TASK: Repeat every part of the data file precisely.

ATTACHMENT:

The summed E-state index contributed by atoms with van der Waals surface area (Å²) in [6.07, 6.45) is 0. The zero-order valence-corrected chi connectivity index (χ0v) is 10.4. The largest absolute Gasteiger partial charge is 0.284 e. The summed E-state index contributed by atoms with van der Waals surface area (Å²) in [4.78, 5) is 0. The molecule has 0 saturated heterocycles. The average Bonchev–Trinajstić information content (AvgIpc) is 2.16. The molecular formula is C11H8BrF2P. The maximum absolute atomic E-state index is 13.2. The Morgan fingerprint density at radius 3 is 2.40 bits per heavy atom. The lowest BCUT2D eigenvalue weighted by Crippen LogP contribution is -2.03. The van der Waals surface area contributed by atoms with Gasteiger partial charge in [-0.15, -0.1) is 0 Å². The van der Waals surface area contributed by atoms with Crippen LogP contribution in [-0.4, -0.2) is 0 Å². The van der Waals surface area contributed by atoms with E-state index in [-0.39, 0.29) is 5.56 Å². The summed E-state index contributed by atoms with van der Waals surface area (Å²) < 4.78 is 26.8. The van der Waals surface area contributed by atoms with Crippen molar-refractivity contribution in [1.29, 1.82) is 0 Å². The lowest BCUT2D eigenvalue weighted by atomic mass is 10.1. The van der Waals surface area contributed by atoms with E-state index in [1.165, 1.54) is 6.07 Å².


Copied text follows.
The summed E-state index contributed by atoms with van der Waals surface area (Å²) in [6.07, 6.45) is 0. The zero-order valence-corrected chi connectivity index (χ0v) is 10.4. The largest absolute Gasteiger partial charge is 0.284 e. The summed E-state index contributed by atoms with van der Waals surface area (Å²) in [4.78, 5) is 0. The molecule has 0 saturated heterocycles. The average Bonchev–Trinajstić information content (AvgIpc) is 2.16. The molecular formula is C11H8BrF2P. The maximum absolute atomic E-state index is 13.2. The Morgan fingerprint density at radius 3 is 2.40 bits per heavy atom. The lowest BCUT2D eigenvalue weighted by Crippen LogP contribution is -2.03. The van der Waals surface area contributed by atoms with Gasteiger partial charge in [-0.15, -0.1) is 0 Å². The van der Waals surface area contributed by atoms with Crippen LogP contribution in [-0.4, -0.2) is 0 Å². The van der Waals surface area contributed by atoms with E-state index in [-0.39, 0.29) is 5.56 Å². The summed E-state index contributed by atoms with van der Waals surface area (Å²) < 4.78 is 26.8. The van der Waals surface area contributed by atoms with Crippen molar-refractivity contribution in [1.29, 1.82) is 0 Å². The lowest BCUT2D eigenvalue weighted by atomic mass is 10.1. The van der Waals surface area contributed by atoms with E-state index in [1.165, 1.54) is 6.07 Å².